… or bromine adventures
Most of the machines were dead, yellowed, and with cracked cases.
This rather short post is going to be an intro to a more complete and detailed post with the rest of the Atari machines refurbishing chaos 😀
This particular Atari was so yellowed that I couldn’t believe my eyes. That is actually why I’ve decided to write a separate post about it.
I wasn’t sure if I will be able to fully restore its original color but I’ve decided to give it a try. Actually to give a try to my already heavily tested method of de-yellowing stuff that I’ve already covered in many previous posts on this blog. I won’t describe it here again, plus, to be honest, I don’t even remember which post has its description lol. I’ll just mention that it is about covering it with a mixture of perhydrol+whitenting cream, wrapping it up in a stretch foil, and leaving it for a week in a warm place.
I was surprised by how good it all went after a few days but I was still light years away from the desired, final effect. The major problem was that it wasn’t evenly yellowed, So I had to launch …
Another few solid days passed and I decided to have a look at how the process works. This time, yellowing vanished but the over-brightening effect took its place and it didn’t look well either 🙁
I’ve tried to shoot some pictures that would show an exact difference between a normal and over-brightened area with my USB micro-camera. Unfortunately, this camera is nice only good PCB inspection and lacks proper optics so the outcome is very poor.
The road to the grand finale
I must admit that it took me quite a while to figure it out – at least a month.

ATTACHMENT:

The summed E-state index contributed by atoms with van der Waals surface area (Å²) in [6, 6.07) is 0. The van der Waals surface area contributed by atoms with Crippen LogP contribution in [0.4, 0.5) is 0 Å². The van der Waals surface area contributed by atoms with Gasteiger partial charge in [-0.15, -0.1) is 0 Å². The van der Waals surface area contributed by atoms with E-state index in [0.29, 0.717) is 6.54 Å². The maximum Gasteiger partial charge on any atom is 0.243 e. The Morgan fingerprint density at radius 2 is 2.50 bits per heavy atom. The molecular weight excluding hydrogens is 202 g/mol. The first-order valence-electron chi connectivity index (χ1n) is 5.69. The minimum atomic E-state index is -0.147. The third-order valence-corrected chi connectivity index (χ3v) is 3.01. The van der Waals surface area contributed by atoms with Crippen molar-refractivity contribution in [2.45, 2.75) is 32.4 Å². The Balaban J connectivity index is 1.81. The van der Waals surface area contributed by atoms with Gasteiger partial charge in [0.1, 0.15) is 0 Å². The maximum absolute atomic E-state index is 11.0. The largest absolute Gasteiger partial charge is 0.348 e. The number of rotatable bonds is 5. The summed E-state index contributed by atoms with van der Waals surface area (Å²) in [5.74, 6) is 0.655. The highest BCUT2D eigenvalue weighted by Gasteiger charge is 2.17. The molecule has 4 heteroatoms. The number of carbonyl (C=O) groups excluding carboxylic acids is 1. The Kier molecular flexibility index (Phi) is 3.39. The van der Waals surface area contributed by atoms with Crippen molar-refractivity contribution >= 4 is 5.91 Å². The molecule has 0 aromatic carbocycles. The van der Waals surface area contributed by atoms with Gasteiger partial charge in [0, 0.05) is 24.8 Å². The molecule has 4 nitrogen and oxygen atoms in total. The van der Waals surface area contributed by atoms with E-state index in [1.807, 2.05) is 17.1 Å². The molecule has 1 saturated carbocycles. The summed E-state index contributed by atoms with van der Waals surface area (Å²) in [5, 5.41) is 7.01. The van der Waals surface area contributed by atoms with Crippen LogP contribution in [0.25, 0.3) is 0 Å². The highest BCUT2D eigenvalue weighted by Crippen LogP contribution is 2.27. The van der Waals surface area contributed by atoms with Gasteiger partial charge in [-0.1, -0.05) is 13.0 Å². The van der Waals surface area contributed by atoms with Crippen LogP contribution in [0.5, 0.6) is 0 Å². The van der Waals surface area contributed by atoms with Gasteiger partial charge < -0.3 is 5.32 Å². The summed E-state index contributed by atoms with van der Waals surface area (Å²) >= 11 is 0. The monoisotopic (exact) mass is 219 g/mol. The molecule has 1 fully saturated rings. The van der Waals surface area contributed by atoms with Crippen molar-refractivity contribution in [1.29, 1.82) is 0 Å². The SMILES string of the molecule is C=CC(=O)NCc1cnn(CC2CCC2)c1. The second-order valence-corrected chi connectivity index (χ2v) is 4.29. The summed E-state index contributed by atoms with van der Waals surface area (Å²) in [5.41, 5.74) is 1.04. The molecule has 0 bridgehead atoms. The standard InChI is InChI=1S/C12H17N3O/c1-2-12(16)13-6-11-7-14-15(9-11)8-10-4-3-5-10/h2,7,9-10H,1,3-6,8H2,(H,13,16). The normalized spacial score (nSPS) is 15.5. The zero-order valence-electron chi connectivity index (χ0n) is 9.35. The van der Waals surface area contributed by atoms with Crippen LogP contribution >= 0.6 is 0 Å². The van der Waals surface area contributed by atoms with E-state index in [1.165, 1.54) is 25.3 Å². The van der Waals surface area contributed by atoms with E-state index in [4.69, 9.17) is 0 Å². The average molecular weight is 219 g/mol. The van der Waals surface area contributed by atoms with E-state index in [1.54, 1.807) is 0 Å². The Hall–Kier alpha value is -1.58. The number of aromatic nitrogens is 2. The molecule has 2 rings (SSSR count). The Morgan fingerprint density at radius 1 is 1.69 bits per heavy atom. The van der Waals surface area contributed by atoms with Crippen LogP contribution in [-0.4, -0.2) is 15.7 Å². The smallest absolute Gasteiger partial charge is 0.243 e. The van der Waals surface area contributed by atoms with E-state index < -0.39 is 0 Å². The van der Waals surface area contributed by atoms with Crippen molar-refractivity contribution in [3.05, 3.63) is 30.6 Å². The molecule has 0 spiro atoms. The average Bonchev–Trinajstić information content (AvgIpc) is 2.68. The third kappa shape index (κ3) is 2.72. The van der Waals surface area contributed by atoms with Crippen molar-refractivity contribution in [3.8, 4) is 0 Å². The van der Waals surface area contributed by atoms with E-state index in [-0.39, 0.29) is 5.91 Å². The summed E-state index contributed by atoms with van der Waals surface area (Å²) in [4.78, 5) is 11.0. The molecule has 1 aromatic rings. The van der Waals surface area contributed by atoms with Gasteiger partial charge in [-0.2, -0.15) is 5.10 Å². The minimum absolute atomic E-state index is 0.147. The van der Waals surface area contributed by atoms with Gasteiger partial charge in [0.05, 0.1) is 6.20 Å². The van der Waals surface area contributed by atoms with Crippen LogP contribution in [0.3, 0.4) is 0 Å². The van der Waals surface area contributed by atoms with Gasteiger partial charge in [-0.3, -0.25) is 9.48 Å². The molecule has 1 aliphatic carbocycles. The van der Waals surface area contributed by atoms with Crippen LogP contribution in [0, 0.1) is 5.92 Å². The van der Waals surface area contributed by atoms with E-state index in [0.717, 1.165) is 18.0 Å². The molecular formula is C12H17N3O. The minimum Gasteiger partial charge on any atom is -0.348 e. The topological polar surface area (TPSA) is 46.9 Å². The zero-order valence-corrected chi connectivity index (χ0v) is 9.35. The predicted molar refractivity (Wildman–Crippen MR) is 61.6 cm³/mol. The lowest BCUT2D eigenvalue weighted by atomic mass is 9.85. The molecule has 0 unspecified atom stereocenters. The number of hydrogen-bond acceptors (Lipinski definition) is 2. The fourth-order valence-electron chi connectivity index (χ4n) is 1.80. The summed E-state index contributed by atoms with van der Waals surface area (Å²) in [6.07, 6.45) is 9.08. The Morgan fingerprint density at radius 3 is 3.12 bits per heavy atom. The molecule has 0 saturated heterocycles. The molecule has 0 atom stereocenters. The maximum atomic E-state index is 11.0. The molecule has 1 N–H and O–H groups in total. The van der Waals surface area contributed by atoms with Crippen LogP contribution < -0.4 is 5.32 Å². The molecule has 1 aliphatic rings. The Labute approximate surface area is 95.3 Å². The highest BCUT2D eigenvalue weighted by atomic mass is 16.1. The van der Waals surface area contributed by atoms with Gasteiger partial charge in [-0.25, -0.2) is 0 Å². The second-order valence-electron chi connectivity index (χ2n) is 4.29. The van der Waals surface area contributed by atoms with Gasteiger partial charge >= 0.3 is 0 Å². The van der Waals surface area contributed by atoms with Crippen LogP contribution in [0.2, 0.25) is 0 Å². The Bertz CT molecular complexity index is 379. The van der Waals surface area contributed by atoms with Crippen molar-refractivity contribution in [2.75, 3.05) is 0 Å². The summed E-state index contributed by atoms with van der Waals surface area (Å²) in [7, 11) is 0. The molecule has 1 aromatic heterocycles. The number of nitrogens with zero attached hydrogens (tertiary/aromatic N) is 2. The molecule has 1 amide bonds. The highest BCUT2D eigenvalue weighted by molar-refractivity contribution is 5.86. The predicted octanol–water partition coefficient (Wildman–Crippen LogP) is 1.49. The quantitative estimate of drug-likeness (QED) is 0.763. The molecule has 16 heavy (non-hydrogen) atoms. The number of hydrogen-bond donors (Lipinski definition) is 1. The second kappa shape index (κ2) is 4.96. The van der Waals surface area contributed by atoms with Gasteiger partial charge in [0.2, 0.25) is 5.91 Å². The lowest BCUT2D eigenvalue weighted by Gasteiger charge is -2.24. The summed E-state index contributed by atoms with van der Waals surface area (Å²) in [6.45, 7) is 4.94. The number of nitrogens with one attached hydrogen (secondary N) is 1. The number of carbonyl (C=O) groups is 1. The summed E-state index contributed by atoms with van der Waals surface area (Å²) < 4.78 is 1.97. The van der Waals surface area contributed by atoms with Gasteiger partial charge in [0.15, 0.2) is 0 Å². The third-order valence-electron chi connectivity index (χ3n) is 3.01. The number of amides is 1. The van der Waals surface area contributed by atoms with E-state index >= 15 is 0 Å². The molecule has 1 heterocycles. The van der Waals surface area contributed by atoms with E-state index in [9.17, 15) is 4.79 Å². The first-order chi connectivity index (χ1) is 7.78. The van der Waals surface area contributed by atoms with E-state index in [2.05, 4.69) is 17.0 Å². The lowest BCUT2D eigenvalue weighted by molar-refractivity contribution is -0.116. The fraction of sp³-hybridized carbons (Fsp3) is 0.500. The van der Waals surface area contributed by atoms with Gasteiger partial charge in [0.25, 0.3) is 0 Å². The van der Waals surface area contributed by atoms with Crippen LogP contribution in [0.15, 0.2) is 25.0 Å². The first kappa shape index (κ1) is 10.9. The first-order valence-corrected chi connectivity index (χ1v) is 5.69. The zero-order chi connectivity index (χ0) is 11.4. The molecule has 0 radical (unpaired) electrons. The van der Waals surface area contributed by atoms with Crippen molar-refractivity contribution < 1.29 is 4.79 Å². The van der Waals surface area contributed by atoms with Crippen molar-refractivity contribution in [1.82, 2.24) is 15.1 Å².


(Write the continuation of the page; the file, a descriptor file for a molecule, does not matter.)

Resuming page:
Atari’s case was simply sitting on a bench and waiting to be restored to its original glory.
In order to come up with a proper fix, I had to figure out what causes over-brightening. I’ve figured that plastic in brighter areas has a more matte texture. Very strong rubbing will add a slight difference and restore the original color and texture.
That made me think that it might be some sort of a “sponge” effect. I would even risk and say that an ABS structure of over-brightened spots after treating it with hydrogen peroxide is similar to air-gel. This basically means that it reflects light differently than a spot with original texture. I did nearly the same work while restoring C64 keycaps the other day, that turned totally matte. This time though, I couldn’t use Acetone vapor to fix it. First, because it would make this case very glossy, and second because I didn’t want to heat up that much Acetone in my retro garage.
However, since we still deal with ABS, I came up with this cunning plan of using a special solvent to sort it out. It was special because it was a …..
spray paint lol. To be precise, a can of clear and matte spray paint.
There is a caveat though. This clear spray paint HAS to have a proper solvent in it. There is no method to universally tell which exact can of paint does the job, simply because plastic cases of various retro computers differ heavily. Also, I recommend running some tests on not important areas that are not directly visible – under the motherboard for example.
Anyway, I’ve bought several different brands of clear matte spray paint and ran my own tests. Finally, I’ve picked my weapon 😀
It worked super nice by “melting” spongy structure and restoring the original color while keeping the original matte texture.
… sooooo a bit blurry CHEERS! 😀
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